I recently delivered a “What Suppliers Say About Buyers” partnering presentation to the National Association of Chemical Distributors at their annual meeting. A couple months before the meeting, I visited the convention chair, Pat Marantette, at his Southern California business, E.T. Horn Company, to learn more about the industry. One of the things he told me was that he was more concerned with the relationships with his suppliers than the relationships with his customers. He went on to explain to me that without his suppliers, he was out of business.

In thinking back on the visit, asking how important are suppliers to your business success is an important question. The following is excerpted from my latest book, PartnerShiftHow To Profit from the Partnering Trend. I believe you’ll be asking yourself questions in reference to the relationships you enjoy, or do not enjoy, with your suppliers.

At the Building Service Contractors Association International’s 1997 Chief Executive Officer Seminar in Los Cabos, Mexico, one of the suppliers to the industry was assigned to present a presentation based on what the suppliers in general said they did not like about the contractors, their customers, actions. While Rob Kohlhagen, senior market development manager at SC Johnson Professional delivered an exceptional presentation, I’m not sure he ever forgave me for assigning him the task. Admitting the comments came from only one industry, I believe they are universal, as they have applied to most of the industries that I have counseled or studied.

Power manifests through knowledge. It is important to know what your suppliers have to say about you. Completing Relationship Value Updates are important, as they will help you to avoid some of the following problems and open a conduit for communication. Remember, you can learn from another industry’s problems. Below are listed the three general areas of complaint from the contractors’ suppliers. Also there are some of the specific comments offered about the contractors. Their comments point out universal issues that suppliers have with their buyers. Most will apply to your industry. If you explore issues you might have with your own customers, there is a good chance your suppliers could have similar issues with you.

       Fear of commitment

“They are not willing to single source but still want our total bundle of value-added resources at no additional cost.”

“They focus on reducing price rather than reducing cost.”

“They like to shop around regularly to satisfy curiosity . . . they are afraid that we will abuse the relationship.”

         “They want direct prices but local service.”

         Operations level support

“We get commitment from top management but the program gets derailed at the operations level.”

“Top management is reluctant to mandate changes to operations . . . they try to build consensus but it doesn’t happen.”

        “Operations people have their ‘personal favorites’, old recipes they swear by that they will do anything
to hold onto (including sabotaging the partnership initiative).”

“The partnership is conceived at the executive level but the lower level departments are never convinced that it is in their best interests too.”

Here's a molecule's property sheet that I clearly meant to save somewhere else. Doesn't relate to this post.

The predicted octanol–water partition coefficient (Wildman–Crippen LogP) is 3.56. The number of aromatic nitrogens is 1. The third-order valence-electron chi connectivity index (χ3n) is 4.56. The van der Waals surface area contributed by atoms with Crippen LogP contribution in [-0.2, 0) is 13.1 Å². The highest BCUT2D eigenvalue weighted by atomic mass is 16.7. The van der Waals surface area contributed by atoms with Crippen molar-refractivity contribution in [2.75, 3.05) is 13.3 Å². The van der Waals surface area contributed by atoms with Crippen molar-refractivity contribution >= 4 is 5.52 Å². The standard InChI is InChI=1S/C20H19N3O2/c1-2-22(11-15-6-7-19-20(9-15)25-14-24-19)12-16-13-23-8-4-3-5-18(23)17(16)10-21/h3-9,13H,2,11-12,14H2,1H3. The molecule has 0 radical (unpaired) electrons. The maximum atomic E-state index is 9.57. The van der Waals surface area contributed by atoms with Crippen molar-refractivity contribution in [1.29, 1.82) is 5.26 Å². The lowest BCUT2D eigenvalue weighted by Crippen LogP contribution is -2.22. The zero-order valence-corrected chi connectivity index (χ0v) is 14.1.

Communication breakdown

“Everyone is so busy we only communicate when there is a need for fire fighting . . . hence the relationship takes on a negative tone over time.”

“We never discuss mutual opportunities . . . it’s always, “How do we fix what isn’t working?’”

“We talked about the importance of communicating at all levels: executive, operations, purchasing, training, risk management and quality assurance but there is no structure established to make it happen . . . so it doesn’t.”

“The chemical supplier cannot partner independently with the building service contractor. There is an interdependence between the chemical and equipment and supply manufacturers but there is no communication link established between us.”

Interdependence is an idea that carries much power. From the Harvard Business Review, July/August 1994, “Active collaboration takes place when companies develop mechanisms, structures, processes, and skills for bridging organizational and interpersonal differences and achieving real value from the partnership. Multiple ties at multiple levels ensure communication, coordination, and control . . . more communication than anyone anticipated is necessary.”

Thomas Gale, editor at Modern Distribution Management, has his opinion about the integrity of some customers. From the November 10, 1994 issue, “And while many customers are talking about integrated supply partnerships, there are (and will always be) customers that are ultimately seeking price reductions, playing one distributor off another, without a willingness to explore how a true partnership can save money for the customer while providing a fair profit for the distributor.”

Developing a conduit for communication is not difficult but frequently overlooked in many industries. The Internet makes this even easier. Some industry associations are providing this service through members’ only sections on their web site. More trade and professional associations are helping to create this type of multi-function participant forum, but not enough. This area is a tremendous opportunity for associations to add a very high-level of value for their members. Continue the dialogue with all stakeholders in your business.